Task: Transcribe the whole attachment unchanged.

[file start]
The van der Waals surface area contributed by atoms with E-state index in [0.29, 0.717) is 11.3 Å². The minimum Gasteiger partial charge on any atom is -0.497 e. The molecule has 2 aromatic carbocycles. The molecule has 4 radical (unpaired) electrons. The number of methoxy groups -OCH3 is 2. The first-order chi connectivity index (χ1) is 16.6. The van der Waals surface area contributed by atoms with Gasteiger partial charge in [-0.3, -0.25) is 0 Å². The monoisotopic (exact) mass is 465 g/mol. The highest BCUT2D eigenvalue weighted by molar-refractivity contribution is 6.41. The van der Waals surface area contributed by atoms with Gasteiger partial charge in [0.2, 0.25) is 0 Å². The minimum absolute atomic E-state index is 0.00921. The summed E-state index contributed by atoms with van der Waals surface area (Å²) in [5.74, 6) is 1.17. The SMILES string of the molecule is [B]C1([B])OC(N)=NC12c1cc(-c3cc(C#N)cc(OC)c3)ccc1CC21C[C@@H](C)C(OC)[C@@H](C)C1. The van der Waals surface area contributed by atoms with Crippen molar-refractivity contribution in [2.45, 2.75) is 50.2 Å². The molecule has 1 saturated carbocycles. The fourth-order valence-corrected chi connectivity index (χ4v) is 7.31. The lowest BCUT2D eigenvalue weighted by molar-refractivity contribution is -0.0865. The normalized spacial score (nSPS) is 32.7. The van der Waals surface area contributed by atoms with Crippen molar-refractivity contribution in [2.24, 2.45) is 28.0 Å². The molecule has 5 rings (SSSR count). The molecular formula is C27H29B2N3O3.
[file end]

The van der Waals surface area contributed by atoms with E-state index in [0.29, 0.717) is 11.3 Å². The minimum Gasteiger partial charge on any atom is -0.497 e. The molecule has 2 aromatic carbocycles. The molecule has 4 radical (unpaired) electrons. The number of methoxy groups -OCH3 is 2. The first-order chi connectivity index (χ1) is 16.6. The van der Waals surface area contributed by atoms with Gasteiger partial charge in [-0.3, -0.25) is 0 Å². The monoisotopic (exact) mass is 465 g/mol. The highest BCUT2D eigenvalue weighted by molar-refractivity contribution is 6.41. The van der Waals surface area contributed by atoms with Gasteiger partial charge in [0.2, 0.25) is 0 Å². The minimum absolute atomic E-state index is 0.00921. The summed E-state index contributed by atoms with van der Waals surface area (Å²) in [5.74, 6) is 1.17. The SMILES string of the molecule is [B]C1([B])OC(N)=NC12c1cc(-c3cc(C#N)cc(OC)c3)ccc1CC21C[C@@H](C)C(OC)[C@@H](C)C1. The van der Waals surface area contributed by atoms with Crippen molar-refractivity contribution in [2.45, 2.75) is 50.2 Å². The molecule has 1 saturated carbocycles. The fourth-order valence-corrected chi connectivity index (χ4v) is 7.31. The lowest BCUT2D eigenvalue weighted by molar-refractivity contribution is -0.0865. The normalized spacial score (nSPS) is 32.7. The van der Waals surface area contributed by atoms with Crippen molar-refractivity contribution in [2.24, 2.45) is 28.0 Å². The molecule has 5 rings (SSSR count). The molecular formula is C27H29B2N3O3.